Dog at door

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Our dog paws at the door when he wants to go inside or outside. The door is all scratched up and the pawing is driving us crazy. Is it possible to teach him to stop scratching?

Pawing often begins in puppyhood; pups learn through their own experience or from watching other dogs that pawing the door is the key to getting out — or in. In a puppy, the problem may seem less problematic and not worth addressing. As the puppy grows, though, the pawing can become a concern as bigger size and greater strength mean increased capacity for damage and annoyance.

You can teach your dog to stop pawing at the door. Before you start working on changing your dog’s behavior, though, it’s important to rule out any underlying issues that may be contributing to the problem. Make sure your dog is getting outside as often as he needs to and that he’s not being left outside for too long. And if you suspect that your dog’s scratching is motivated by fear or anxiety, start by talking to your veterinarian about possible strategies and solutions. 

Replace Paws With Bells

To put a stop to unwelcome pawing, you will need to teach your dog a different, more acceptable way to ask to be let out. Ideally, this will be a signal that’s easy for your dog to give and for the family to notice. One good option is a bell your dog can ring when he needs to go out or wants to come back inside.

Potty bells come in two basic types: an actual bell, which is mounted on a hook or suspended from a leather strap attached to the door, or a battery-operated system that mimics a doorbell, with a button that the dog pushes to sound the bell noise. Depending on your preference, either can be used to replace scratching as a sign that your dog is asking to go out or come back in.

Bells that mount or hang on the door should be installed so that your dog can reach them comfortably with his head or muzzle while standing on all fours. Teaching him to ring the bell with his muzzle steers him away from using his paws on the door, which is a lot like scratching. A second option is a ground-mounted bell signal that your dog activates with his paw. This type of system reduces the temptation to paw the door.

Teach Your Dog to Ring the Doorbell

Use a food lure to encourage your dog to approach and touch the bell. For bells that hang from a hook or doorknob, a small dab of spreadable cheese, dog-safe peanut butter or some other soft treat can be spread on the bell to encourage your dog to approach the bell and touch it with his muzzle. Mark any movement toward the bell with a word or click and reward with additional treats. Alternatively, you can hold a treat in your hand and use that to lure your dog to touch the bell with his muzzle. Once your dog gets comfortable with the bell, hold the lure off to one side or behind the bell, rather than right next to it. Wait until your dog touches the bell with his muzzle before you give him the treat.

If you opt for a system that requires your dog to ring the bell with his paws (like a conventional doorbell), you can lure your dog with treats placed around the button or held in your hand. Once your dog is comfortable with the doorbell mechanism, use the treat lure to teach him to step on the button and trigger the alarm. Start by rewarding him just for getting close to the button and progress to rewarding him only after he rings the bell.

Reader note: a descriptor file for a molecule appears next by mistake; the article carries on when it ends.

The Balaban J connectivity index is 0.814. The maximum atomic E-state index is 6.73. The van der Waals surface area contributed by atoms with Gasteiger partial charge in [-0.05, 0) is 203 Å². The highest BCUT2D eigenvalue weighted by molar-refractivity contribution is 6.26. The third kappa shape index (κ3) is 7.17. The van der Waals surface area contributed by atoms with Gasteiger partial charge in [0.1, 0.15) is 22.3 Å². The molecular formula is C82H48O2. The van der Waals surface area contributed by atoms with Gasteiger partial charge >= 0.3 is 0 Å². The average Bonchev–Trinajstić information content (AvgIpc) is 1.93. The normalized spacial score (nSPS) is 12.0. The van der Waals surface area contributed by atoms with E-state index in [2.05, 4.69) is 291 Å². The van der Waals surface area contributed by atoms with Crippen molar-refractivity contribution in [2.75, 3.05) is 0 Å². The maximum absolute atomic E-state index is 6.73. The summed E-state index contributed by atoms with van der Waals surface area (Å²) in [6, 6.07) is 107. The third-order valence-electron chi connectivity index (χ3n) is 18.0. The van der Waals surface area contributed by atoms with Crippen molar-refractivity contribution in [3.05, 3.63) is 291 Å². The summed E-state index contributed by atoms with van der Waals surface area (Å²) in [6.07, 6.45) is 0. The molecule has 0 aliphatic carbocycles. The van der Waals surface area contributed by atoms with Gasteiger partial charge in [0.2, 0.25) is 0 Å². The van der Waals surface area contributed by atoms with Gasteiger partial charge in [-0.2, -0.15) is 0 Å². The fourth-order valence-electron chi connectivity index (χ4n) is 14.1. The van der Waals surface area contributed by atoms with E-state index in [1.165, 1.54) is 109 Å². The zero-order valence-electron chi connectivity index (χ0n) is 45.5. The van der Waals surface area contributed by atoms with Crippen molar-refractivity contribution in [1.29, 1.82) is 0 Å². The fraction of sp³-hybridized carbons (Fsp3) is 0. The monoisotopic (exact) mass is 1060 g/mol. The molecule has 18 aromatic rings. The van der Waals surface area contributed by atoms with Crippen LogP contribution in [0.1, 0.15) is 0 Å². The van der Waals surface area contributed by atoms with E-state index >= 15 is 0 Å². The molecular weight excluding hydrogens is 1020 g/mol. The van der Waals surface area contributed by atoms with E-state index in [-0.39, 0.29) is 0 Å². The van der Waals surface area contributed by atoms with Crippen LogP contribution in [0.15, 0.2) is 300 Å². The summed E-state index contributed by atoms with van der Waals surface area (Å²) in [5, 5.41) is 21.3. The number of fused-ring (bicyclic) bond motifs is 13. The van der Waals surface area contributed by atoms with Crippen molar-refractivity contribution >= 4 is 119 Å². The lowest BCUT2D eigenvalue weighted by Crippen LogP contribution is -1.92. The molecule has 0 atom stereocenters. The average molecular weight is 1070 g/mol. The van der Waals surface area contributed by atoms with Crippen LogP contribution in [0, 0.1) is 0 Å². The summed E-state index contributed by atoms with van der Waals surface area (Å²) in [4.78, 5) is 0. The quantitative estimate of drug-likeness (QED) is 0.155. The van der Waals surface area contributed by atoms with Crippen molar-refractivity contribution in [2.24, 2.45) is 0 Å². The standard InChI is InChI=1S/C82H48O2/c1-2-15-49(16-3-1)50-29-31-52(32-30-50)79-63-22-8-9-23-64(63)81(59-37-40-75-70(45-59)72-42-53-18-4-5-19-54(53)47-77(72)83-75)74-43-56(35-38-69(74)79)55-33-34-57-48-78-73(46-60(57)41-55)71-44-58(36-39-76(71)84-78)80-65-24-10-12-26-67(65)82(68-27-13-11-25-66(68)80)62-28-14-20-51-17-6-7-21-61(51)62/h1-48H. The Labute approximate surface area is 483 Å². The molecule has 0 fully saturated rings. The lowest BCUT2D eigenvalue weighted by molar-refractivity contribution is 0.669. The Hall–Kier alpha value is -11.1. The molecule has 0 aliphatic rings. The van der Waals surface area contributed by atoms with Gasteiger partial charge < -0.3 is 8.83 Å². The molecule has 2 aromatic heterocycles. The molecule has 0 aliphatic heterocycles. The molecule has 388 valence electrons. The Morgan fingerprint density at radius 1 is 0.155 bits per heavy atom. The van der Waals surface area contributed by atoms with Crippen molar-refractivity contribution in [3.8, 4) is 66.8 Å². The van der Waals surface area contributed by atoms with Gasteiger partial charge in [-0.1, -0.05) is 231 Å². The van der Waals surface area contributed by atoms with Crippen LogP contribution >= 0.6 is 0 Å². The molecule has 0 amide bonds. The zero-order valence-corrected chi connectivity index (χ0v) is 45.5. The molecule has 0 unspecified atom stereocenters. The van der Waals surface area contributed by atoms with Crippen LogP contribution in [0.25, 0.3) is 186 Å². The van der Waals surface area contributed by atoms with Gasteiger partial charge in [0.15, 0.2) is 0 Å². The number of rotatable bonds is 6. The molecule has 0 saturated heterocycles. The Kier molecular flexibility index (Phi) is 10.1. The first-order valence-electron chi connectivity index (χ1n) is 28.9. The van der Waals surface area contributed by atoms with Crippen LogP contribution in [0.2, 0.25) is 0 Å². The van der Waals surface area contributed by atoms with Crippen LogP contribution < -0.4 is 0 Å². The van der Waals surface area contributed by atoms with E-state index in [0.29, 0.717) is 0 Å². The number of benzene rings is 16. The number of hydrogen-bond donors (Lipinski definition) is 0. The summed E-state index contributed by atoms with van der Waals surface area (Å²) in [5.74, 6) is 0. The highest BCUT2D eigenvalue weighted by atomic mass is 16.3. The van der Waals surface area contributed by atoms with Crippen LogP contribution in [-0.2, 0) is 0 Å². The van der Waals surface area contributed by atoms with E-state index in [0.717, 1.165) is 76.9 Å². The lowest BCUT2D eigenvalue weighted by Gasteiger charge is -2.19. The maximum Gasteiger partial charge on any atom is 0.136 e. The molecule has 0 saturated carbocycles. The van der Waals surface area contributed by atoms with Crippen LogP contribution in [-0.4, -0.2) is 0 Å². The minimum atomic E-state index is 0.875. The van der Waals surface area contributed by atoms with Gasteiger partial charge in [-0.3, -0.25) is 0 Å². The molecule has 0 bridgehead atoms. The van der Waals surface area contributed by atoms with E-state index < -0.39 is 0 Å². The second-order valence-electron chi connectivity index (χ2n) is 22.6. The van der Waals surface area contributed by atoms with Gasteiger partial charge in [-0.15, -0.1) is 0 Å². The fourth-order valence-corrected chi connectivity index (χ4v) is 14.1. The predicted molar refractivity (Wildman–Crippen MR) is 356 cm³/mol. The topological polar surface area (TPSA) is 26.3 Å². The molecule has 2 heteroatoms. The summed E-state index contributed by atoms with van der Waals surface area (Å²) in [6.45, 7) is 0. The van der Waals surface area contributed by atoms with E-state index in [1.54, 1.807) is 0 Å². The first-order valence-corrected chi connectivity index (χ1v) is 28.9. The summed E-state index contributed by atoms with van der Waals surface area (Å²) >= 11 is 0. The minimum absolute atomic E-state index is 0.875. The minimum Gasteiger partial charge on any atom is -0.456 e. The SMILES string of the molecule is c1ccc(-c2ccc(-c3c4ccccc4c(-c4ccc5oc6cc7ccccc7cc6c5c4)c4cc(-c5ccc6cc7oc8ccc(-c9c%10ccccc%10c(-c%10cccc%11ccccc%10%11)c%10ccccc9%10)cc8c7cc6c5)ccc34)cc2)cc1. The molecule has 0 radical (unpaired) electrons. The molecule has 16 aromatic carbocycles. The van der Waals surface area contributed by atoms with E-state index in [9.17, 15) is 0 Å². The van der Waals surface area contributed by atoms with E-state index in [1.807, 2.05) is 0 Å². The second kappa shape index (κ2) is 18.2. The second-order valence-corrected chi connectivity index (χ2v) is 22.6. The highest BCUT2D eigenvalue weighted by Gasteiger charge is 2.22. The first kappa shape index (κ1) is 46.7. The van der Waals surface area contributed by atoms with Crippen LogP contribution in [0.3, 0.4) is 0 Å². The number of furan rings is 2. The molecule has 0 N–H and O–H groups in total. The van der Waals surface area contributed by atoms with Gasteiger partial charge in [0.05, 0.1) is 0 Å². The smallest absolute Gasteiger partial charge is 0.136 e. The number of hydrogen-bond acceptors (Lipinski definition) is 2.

No matter which type of bell you choose, once your dog makes the connection between ringing the bell and receiving a treat, you can begin to fade the food lure and teach your dog to associate the ringing of the bell with the door opening. To do this, open the door each time he rings the bell; reward him once he’s inside (or outside, if he started in the house). Slowly fade the food reward by offering it only infrequently, like every fourth or fifth time he rings the bell and goes through the door. Eventually he will learn that the reward for sounding the bell is going outside — or coming back in.

Make it a Habit

To reinforce your dog’s new behavior and turn it into a habit, have your dog ring the bell every time he goes in or out of the house. Be consistent: All members of the family and caretakers need to encourage the new signal, all the time. It is also important that you gradually  stop responding to scratching at the door as a signal to go out. Door guards, plastic door protectors or barriers such as gates can be useful during training stages to discourage scratching and protect the door. Once your dog is reliably ringing the bell instead of scratching at the door, these barriers may be removed.

If your dog seems to be having a hard time remembering to ring the bell, you can try working on the signal in another doorway, like the one leading into a bathroom or bedroom, where he is not used to pawing at the door. Once he has reliably mastered ringing the bell, move it back to the outside door and try again. Keep in mind that it may take a while for your dog to master ringing the bell each time he needs to go in or out and that he may still forget and paw the door, especially if he needs to go out in a hurry. If that is the case, consider leaving the door guard up permanently to protect your door — and continue to reward and praise your pooch when he does remember to ring the bell.

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